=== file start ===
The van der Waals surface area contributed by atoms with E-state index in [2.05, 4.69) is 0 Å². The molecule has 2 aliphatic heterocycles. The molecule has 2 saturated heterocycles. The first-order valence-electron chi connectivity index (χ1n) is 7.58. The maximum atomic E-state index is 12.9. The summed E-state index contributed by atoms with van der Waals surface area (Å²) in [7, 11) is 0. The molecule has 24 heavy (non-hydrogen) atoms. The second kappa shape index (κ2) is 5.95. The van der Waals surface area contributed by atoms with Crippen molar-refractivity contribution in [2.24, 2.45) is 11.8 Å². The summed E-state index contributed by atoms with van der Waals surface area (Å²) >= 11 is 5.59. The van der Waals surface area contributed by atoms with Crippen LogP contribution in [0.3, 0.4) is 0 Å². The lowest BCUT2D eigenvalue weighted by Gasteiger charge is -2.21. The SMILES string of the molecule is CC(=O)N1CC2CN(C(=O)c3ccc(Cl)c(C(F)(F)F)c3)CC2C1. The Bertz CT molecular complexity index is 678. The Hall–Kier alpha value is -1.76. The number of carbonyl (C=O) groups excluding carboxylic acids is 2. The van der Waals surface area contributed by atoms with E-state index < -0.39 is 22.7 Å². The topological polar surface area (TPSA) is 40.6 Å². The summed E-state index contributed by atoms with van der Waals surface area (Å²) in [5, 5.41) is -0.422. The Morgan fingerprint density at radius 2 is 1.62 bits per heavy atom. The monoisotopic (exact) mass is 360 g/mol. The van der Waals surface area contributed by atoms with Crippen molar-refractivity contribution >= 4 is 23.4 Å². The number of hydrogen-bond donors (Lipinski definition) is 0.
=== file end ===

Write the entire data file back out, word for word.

The van der Waals surface area contributed by atoms with E-state index in [2.05, 4.69) is 0 Å². The molecule has 2 aliphatic heterocycles. The molecule has 2 saturated heterocycles. The first-order valence-electron chi connectivity index (χ1n) is 7.58. The maximum atomic E-state index is 12.9. The summed E-state index contributed by atoms with van der Waals surface area (Å²) in [7, 11) is 0. The molecule has 24 heavy (non-hydrogen) atoms. The second kappa shape index (κ2) is 5.95. The van der Waals surface area contributed by atoms with Crippen molar-refractivity contribution in [2.24, 2.45) is 11.8 Å². The summed E-state index contributed by atoms with van der Waals surface area (Å²) >= 11 is 5.59. The van der Waals surface area contributed by atoms with Crippen LogP contribution in [0.3, 0.4) is 0 Å². The lowest BCUT2D eigenvalue weighted by Gasteiger charge is -2.21. The SMILES string of the molecule is CC(=O)N1CC2CN(C(=O)c3ccc(Cl)c(C(F)(F)F)c3)CC2C1. The Bertz CT molecular complexity index is 678. The Hall–Kier alpha value is -1.76. The number of carbonyl (C=O) groups excluding carboxylic acids is 2. The van der Waals surface area contributed by atoms with E-state index < -0.39 is 22.7 Å². The topological polar surface area (TPSA) is 40.6 Å². The summed E-state index contributed by atoms with van der Waals surface area (Å²) in [5, 5.41) is -0.422. The Morgan fingerprint density at radius 2 is 1.62 bits per heavy atom. The monoisotopic (exact) mass is 360 g/mol. The van der Waals surface area contributed by atoms with Crippen molar-refractivity contribution >= 4 is 23.4 Å². The number of hydrogen-bond donors (Lipinski definition) is 0.